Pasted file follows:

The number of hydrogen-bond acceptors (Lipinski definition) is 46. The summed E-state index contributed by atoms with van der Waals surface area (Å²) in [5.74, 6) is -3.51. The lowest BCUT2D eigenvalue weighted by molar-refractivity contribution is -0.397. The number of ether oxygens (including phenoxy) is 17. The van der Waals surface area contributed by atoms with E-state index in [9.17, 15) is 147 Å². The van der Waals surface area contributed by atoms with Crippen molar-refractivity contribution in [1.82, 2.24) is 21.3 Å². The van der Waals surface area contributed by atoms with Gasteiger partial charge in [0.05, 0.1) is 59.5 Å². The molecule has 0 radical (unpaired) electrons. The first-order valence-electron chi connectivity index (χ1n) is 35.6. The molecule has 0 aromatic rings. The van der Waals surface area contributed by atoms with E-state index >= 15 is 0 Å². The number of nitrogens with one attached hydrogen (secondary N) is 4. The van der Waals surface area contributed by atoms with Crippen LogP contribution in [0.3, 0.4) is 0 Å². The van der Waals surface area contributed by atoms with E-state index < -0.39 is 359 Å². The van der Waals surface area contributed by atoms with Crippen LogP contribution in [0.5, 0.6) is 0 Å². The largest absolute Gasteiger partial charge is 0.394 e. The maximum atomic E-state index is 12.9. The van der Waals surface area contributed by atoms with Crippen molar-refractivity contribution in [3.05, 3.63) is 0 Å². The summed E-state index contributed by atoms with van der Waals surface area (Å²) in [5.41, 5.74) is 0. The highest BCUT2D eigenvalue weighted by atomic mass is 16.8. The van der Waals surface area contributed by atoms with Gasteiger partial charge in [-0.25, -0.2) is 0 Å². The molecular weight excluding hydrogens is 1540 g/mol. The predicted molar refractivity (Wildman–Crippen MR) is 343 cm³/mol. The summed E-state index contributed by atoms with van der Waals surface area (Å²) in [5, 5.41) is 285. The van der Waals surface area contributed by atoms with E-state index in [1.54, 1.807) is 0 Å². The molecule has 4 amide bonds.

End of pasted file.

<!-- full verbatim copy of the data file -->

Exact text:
The number of hydrogen-bond acceptors (Lipinski definition) is 46. The summed E-state index contributed by atoms with van der Waals surface area (Å²) in [5.74, 6) is -3.51. The lowest BCUT2D eigenvalue weighted by molar-refractivity contribution is -0.397. The number of ether oxygens (including phenoxy) is 17. The van der Waals surface area contributed by atoms with E-state index in [9.17, 15) is 147 Å². The van der Waals surface area contributed by atoms with Crippen molar-refractivity contribution in [1.82, 2.24) is 21.3 Å². The van der Waals surface area contributed by atoms with Gasteiger partial charge in [0.05, 0.1) is 59.5 Å². The molecule has 0 radical (unpaired) electrons. The first-order valence-electron chi connectivity index (χ1n) is 35.6. The molecule has 0 aromatic rings. The van der Waals surface area contributed by atoms with E-state index >= 15 is 0 Å². The number of nitrogens with one attached hydrogen (secondary N) is 4. The van der Waals surface area contributed by atoms with Crippen LogP contribution in [0.3, 0.4) is 0 Å². The van der Waals surface area contributed by atoms with E-state index < -0.39 is 359 Å². The van der Waals surface area contributed by atoms with Crippen LogP contribution in [0.5, 0.6) is 0 Å². The largest absolute Gasteiger partial charge is 0.394 e. The maximum atomic E-state index is 12.9. The van der Waals surface area contributed by atoms with Crippen molar-refractivity contribution in [3.05, 3.63) is 0 Å². The summed E-state index contributed by atoms with van der Waals surface area (Å²) in [5.41, 5.74) is 0. The highest BCUT2D eigenvalue weighted by atomic mass is 16.8. The van der Waals surface area contributed by atoms with Gasteiger partial charge in [-0.25, -0.2) is 0 Å². The molecular weight excluding hydrogens is 1540 g/mol. The predicted molar refractivity (Wildman–Crippen MR) is 343 cm³/mol. The summed E-state index contributed by atoms with van der Waals surface area (Å²) in [5, 5.41) is 285. The van der Waals surface area contributed by atoms with E-state index in [1.54, 1.807) is 0 Å². The molecule has 4 amide bonds.